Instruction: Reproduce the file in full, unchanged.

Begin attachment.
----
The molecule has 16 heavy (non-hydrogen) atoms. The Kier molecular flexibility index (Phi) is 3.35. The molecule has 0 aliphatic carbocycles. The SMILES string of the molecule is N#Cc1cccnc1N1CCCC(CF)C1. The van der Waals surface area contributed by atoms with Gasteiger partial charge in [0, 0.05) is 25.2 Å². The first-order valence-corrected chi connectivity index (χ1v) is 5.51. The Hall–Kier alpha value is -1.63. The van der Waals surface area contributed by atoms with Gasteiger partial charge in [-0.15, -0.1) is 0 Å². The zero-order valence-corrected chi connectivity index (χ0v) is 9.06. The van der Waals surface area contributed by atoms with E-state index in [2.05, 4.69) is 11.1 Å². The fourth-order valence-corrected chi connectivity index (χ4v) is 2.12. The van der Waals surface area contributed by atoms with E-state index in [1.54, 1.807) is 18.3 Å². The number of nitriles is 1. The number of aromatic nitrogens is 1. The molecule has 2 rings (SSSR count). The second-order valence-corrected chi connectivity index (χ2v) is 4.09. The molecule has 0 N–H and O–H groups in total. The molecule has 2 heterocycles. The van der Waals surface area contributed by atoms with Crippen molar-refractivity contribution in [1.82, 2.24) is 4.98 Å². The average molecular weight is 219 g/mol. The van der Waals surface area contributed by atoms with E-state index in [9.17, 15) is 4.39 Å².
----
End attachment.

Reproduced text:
The molecule has 16 heavy (non-hydrogen) atoms. The Kier molecular flexibility index (Phi) is 3.35. The molecule has 0 aliphatic carbocycles. The SMILES string of the molecule is N#Cc1cccnc1N1CCCC(CF)C1. The van der Waals surface area contributed by atoms with Gasteiger partial charge in [0, 0.05) is 25.2 Å². The first-order valence-corrected chi connectivity index (χ1v) is 5.51. The Hall–Kier alpha value is -1.63. The van der Waals surface area contributed by atoms with Gasteiger partial charge in [-0.15, -0.1) is 0 Å². The zero-order valence-corrected chi connectivity index (χ0v) is 9.06. The van der Waals surface area contributed by atoms with E-state index in [2.05, 4.69) is 11.1 Å². The fourth-order valence-corrected chi connectivity index (χ4v) is 2.12. The van der Waals surface area contributed by atoms with E-state index in [1.54, 1.807) is 18.3 Å². The number of nitriles is 1. The number of aromatic nitrogens is 1. The molecule has 2 rings (SSSR count). The second-order valence-corrected chi connectivity index (χ2v) is 4.09. The molecule has 0 N–H and O–H groups in total. The molecule has 2 heterocycles. The van der Waals surface area contributed by atoms with Crippen molar-refractivity contribution in [1.82, 2.24) is 4.98 Å². The average molecular weight is 219 g/mol. The van der Waals surface area contributed by atoms with E-state index in [9.17, 15) is 4.39 Å².